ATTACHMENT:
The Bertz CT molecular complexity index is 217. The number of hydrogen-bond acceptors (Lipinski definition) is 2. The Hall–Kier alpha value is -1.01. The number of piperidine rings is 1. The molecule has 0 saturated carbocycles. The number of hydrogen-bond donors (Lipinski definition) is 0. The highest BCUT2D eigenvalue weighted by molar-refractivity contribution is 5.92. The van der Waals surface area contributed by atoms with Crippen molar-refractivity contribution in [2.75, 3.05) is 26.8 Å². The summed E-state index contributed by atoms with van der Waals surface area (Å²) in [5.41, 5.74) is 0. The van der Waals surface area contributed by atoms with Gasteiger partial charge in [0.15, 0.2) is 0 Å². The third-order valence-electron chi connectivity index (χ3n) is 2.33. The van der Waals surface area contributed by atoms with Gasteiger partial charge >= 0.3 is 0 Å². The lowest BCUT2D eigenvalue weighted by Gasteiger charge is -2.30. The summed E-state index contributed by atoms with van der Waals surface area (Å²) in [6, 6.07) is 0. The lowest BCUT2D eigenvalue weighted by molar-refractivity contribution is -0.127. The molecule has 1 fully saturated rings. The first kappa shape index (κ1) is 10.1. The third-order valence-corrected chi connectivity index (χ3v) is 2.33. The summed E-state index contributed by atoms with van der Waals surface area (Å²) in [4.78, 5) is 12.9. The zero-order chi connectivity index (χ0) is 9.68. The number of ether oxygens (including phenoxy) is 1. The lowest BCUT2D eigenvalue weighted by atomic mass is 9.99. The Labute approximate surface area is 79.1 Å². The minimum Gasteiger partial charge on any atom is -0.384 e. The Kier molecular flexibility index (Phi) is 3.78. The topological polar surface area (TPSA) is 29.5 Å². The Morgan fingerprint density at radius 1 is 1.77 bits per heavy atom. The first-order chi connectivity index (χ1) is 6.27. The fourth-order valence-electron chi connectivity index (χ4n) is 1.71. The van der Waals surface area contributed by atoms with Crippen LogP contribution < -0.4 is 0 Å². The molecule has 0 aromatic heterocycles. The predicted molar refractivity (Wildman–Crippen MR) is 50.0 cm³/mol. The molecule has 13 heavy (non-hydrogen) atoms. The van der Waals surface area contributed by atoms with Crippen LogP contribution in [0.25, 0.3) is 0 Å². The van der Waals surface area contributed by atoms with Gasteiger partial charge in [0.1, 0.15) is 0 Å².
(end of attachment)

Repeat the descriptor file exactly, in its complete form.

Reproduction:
The Bertz CT molecular complexity index is 217. The number of hydrogen-bond acceptors (Lipinski definition) is 2. The Hall–Kier alpha value is -1.01. The number of piperidine rings is 1. The molecule has 0 saturated carbocycles. The number of hydrogen-bond donors (Lipinski definition) is 0. The highest BCUT2D eigenvalue weighted by molar-refractivity contribution is 5.92. The van der Waals surface area contributed by atoms with Crippen molar-refractivity contribution in [2.75, 3.05) is 26.8 Å². The summed E-state index contributed by atoms with van der Waals surface area (Å²) in [5.41, 5.74) is 0. The van der Waals surface area contributed by atoms with Gasteiger partial charge in [0.15, 0.2) is 0 Å². The third-order valence-electron chi connectivity index (χ3n) is 2.33. The van der Waals surface area contributed by atoms with Gasteiger partial charge >= 0.3 is 0 Å². The lowest BCUT2D eigenvalue weighted by Gasteiger charge is -2.30. The summed E-state index contributed by atoms with van der Waals surface area (Å²) in [6, 6.07) is 0. The lowest BCUT2D eigenvalue weighted by molar-refractivity contribution is -0.127. The molecule has 1 fully saturated rings. The first kappa shape index (κ1) is 10.1. The third-order valence-corrected chi connectivity index (χ3v) is 2.33. The summed E-state index contributed by atoms with van der Waals surface area (Å²) in [4.78, 5) is 12.9. The zero-order chi connectivity index (χ0) is 9.68. The number of ether oxygens (including phenoxy) is 1. The lowest BCUT2D eigenvalue weighted by atomic mass is 9.99. The Labute approximate surface area is 79.1 Å². The minimum Gasteiger partial charge on any atom is -0.384 e. The Kier molecular flexibility index (Phi) is 3.78. The topological polar surface area (TPSA) is 29.5 Å². The Morgan fingerprint density at radius 1 is 1.77 bits per heavy atom. The first-order chi connectivity index (χ1) is 6.27. The fourth-order valence-electron chi connectivity index (χ4n) is 1.71. The van der Waals surface area contributed by atoms with Crippen LogP contribution < -0.4 is 0 Å². The molecule has 0 aromatic heterocycles. The predicted molar refractivity (Wildman–Crippen MR) is 50.0 cm³/mol. The molecule has 13 heavy (non-hydrogen) atoms. The van der Waals surface area contributed by atoms with Crippen LogP contribution in [0.25, 0.3) is 0 Å². The van der Waals surface area contributed by atoms with Gasteiger partial charge in [0.1, 0.15) is 0 Å².